I don’t often find myself avoiding and procrastinating on doing things I love most. In this case, I mean writing. However, it has taken me nearly 2 weeks to get up the courage and face reality on this one, and I think that’s okay. I am beginning to accept that some situations will just be much harder than others and I won’t always deal with the hard ones head-on.
I never thought I’d say that in my life. I never imagined what peeing on a stick felt like or looked like until I began my TTC journey. Anyone with me on this one? Seems like such a strange concept, but your conception journey often time relies upon this act. I’m not only talking about pregnancy tests, either…
“TMI” and “too personal” don’t exist around here, clearly. My pregnancy loss has taught me to be open about my experiences and let you all in on it (no matter how personal or embarrassing it might be). I’ve had some friends recently that have gotten off birth control, or plan to soon, and have asked me what it’s like; what happens to your mind and body when you do make such a drastic hormonal change? I am no expert, or doctor by any means, but I can share my experience.
Sometimes we can’t help but throw ourselves a pity party when times get tough. I’ll totally admit that I love a good pity party here and there. During these times, I typically like to be alone and let myself feel sorry. However, very recently, I have changed my way of thinking and way of [pity] partying.
Loss is something everyone faces several times in their life; loss of a relative or close friend, loss of a pet, loss of a material object(s) that had meaning of some sort or just any type of loss that has been a part of you in some way shape or form is one of the most difficult things to endure. I am not only talking loss related to death, but even loss of experience or opportunity. I’ve had to experience loss more times than I can even count in my short 27 years of life. Even with faith and positivity, I oftentimes wonder how much more loss I can possibly take.
There’s nothing worse for me than a new month starting. Each time we come to a new month, it’s just a reminder about what my life would have been like if I hadn’t experienced my pregnancy loss. It brings me to a place outside of my current reality that is filled with excitement and curiosity. It’s like a rubber band snaps against my skin to bring me back to reality and remind me of the sadness and disappointment I faced. It never fails. Every. Month.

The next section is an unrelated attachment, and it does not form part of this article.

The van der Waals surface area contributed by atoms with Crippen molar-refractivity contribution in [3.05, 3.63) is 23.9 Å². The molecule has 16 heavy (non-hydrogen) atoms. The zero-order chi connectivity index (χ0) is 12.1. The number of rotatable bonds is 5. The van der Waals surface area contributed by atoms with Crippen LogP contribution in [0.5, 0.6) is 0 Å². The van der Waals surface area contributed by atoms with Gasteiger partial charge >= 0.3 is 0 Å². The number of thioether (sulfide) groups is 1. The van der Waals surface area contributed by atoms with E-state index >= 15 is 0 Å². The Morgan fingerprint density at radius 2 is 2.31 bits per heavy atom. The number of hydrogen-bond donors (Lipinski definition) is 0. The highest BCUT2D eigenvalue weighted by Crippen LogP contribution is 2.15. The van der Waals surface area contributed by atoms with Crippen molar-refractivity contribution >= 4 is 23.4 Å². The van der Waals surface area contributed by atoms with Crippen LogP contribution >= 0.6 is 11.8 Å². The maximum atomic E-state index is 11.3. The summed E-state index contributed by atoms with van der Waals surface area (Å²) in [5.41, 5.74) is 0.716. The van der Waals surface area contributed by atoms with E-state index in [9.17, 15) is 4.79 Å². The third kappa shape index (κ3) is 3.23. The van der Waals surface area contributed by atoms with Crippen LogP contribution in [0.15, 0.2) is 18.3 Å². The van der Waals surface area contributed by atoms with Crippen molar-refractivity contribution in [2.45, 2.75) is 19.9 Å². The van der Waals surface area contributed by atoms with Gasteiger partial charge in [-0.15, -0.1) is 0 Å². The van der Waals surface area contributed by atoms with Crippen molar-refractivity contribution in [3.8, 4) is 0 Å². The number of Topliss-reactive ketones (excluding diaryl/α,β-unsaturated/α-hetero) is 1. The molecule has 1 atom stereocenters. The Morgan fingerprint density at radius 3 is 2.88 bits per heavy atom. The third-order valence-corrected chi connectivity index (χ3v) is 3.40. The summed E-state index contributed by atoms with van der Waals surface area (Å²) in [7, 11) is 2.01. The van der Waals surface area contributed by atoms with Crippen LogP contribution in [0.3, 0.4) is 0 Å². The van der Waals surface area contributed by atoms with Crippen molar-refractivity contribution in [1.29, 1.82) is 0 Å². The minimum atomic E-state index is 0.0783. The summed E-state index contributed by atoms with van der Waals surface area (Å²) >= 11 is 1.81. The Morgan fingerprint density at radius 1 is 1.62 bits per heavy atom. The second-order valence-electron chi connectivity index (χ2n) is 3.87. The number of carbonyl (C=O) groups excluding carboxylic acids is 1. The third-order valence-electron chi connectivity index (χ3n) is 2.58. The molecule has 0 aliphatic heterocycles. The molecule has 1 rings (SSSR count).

Our TWW (two week wait) is over and we have answers. It wasn’t so bad…the waiting part that is. I found so much to keep myself busy with, including some unfortunate family events. But, now there’s that lingering question that I wake up to every day…”what next?”
It’s funny how life throws you some unique (or maybe not so unique) opportunities to change your perspective, force you to grow in your mindset, and even become more open-minded to things you never thought possible. When I say “it’s funny,” I really mean “it’s mind blowing.” Think about the last time you heard, watched, or did something that made your jaw drop. It’s because you were taken aback in one way or another, right?
I truly have never met a soul that enjoys waiting. It’s only human nature to want your needs (or wants) to be met immediately; to be met the exact moment you want them. However, this game we all embark in, called life, is filled with waiting. Being forced to wait is a good thing for us, though. It keeps us grounded, builds our patience, and encourages us to plant our feet a little more…at least I think. Whether your waiting game is based on your delivery man, a Black Friday deal, an offer on a new house, or within a TTC journey, it brings forward the potential for so many emotions.
It’s so easy to forget that pregnancy loss impacts more than just the person that was physically pregnant. I thought it would only be fair to give y’all my husband’s perspective on pregnancy loss. Let’s be honest here, he might have had one of the most difficult jobs of all: saying all the right things, doing all the right actions, supporting my mental/emotional state 100% of the time, AND grieving the loss of his own child. SIMULTANEOUSLY.